Photo and story by Donna Iverson
Eat more Kale. That's what many a Vermont t-shirts said as I prepared to retire and move back to my home state of Michigan. Kale? Isn't that the stuff that restaurants use to decorate their salad bars? You can eat it?
Like many people, I'm a sucker for advertising. So having relocated to within a block of where I was born, I joined my local community garden and decided to give it a try....both growing it and eating it. I found it extremely easy to grow but not so tasty to eat, especially raw. It is bitter and tough. But I may be in the minority, an informal poll or friends and neighbors found that some people loved the stuff.
One male acquaintance said he especially enjoyed kale chips. Is that because they don't taste like kale, I asked. He shrugged and offered a kale chip dip recipe.
As kale is a cold-weather crop, I bought small transplants in April from the local farmers market and into the garden bed they went. Turns out, it is one of the least fussy vegetables to grow, thriving in any type of soil, both drought and pest resistant. Within a few weeks, the plants had doubled in size with a healthy robust appearance.
Always interested in a plant's heritage, I learned that kale originated in the eastern Mediterranean around the year 2000 BC. Eventually, it made its way to Russia, where they cultivated a variety that could survive winters down to -15 below. It was especially popular in the Netherlands and Scotland. The Dutch boiled it and mixed it with mash potatoes and called it boerenkalsternpot. The Scots ate so much kale that when they felt ill, they called it "being off ones kale."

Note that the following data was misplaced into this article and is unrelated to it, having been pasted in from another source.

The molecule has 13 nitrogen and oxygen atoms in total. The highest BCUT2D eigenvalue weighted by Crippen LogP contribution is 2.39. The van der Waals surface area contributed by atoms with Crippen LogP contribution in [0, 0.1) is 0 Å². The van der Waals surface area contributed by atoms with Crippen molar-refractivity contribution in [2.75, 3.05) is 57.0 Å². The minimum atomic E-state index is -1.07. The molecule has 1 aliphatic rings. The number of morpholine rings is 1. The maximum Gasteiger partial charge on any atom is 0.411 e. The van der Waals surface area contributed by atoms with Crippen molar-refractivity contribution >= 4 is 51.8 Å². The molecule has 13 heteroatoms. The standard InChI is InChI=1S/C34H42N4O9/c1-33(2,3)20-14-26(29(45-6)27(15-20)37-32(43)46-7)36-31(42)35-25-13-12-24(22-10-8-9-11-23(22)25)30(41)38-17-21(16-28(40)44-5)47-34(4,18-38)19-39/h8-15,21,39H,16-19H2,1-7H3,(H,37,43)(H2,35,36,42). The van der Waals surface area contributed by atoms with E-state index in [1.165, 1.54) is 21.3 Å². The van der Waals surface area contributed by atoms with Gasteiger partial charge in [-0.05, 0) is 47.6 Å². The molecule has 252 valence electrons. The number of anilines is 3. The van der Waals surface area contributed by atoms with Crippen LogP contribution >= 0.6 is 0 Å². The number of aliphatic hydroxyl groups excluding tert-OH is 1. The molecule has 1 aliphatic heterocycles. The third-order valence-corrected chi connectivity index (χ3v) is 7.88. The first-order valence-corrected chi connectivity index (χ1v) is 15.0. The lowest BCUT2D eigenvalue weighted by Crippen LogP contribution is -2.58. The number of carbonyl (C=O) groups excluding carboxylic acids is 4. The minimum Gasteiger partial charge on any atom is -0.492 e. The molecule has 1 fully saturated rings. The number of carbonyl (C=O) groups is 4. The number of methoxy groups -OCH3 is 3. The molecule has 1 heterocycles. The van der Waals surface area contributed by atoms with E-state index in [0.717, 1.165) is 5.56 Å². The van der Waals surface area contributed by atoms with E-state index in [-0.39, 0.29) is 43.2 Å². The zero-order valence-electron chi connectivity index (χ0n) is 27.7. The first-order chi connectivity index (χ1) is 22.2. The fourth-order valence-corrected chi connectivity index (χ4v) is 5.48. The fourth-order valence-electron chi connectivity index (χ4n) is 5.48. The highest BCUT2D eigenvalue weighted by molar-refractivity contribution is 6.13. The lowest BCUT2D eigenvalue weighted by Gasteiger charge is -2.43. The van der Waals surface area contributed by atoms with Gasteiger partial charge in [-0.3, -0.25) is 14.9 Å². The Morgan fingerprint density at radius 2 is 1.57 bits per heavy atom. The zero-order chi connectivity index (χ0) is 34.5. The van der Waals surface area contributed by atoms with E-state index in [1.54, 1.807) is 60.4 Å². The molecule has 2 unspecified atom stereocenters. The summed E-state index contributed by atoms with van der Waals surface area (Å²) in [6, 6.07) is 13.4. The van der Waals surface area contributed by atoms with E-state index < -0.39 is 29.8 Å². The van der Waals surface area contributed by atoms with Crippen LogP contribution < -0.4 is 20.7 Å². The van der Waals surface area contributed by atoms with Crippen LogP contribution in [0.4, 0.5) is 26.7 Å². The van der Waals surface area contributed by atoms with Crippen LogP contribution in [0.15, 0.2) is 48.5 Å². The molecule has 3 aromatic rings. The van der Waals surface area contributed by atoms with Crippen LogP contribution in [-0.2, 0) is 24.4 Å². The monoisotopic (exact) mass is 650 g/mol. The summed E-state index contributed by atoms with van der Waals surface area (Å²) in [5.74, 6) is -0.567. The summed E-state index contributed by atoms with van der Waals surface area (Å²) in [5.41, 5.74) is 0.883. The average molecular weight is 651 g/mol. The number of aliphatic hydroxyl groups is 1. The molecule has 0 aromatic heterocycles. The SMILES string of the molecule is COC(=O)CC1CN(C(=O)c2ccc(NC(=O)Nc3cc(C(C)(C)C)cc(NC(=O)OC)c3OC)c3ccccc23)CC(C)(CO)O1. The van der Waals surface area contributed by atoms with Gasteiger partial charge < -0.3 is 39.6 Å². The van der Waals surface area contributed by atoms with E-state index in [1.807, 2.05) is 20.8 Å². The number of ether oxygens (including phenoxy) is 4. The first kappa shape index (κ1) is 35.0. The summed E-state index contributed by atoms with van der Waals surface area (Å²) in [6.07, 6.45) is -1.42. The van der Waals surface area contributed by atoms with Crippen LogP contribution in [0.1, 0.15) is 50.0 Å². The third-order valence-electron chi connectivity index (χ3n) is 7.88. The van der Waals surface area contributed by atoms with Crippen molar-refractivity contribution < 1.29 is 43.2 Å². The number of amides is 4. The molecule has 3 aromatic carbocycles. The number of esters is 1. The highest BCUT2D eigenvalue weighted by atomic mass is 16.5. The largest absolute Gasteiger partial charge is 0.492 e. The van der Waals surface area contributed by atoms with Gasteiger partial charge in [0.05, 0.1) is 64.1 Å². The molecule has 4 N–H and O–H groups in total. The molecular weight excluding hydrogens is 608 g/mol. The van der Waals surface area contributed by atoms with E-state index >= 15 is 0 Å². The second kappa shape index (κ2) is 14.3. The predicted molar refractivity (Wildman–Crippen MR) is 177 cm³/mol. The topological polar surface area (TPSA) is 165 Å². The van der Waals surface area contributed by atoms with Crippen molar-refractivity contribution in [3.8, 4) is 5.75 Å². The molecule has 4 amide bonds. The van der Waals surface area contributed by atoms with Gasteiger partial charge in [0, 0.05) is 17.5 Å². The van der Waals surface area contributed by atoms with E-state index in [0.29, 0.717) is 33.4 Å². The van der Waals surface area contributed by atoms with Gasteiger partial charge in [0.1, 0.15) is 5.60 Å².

After WWII, health advocates began to tout this leafy cabbage's nutritional benefits. Scientists had found that it contained more iron than beef and had the most calcium content of any garden vegetable. It was also high in vitamins A, C and K and full of antioxidants. The foodies began to take note and kale found its way onto more and more dinner tables
About five years ago, the Eat More Kale movement took off in Vermont when a guy named Bo Muller-Moore began selling t-shirts with that slogan from his garage apartment in the state's capital Montpelier. If ever there was a city that attracted the love children of the 60s, Montpelier was it, and his Eat More Kale t-shirts were a hit. It didn't hurt that a national restaurant chain challenged his trademark, which only made Vermonters more determined to buy and eat more kale.
Back in Michigan, it was time to harvest some kale and test its fresh-from-the-garden taste for myself. A member of the cabbage family, I read that kale is better cooked than raw. So into the boiling pot it went. As I have Dutch ancestors, I mixed it with mash potatoes, and it was pretty good. Next I bought the kale chips (although you can make your own) and they were even better.
Especially with that recommended chip dip recipe.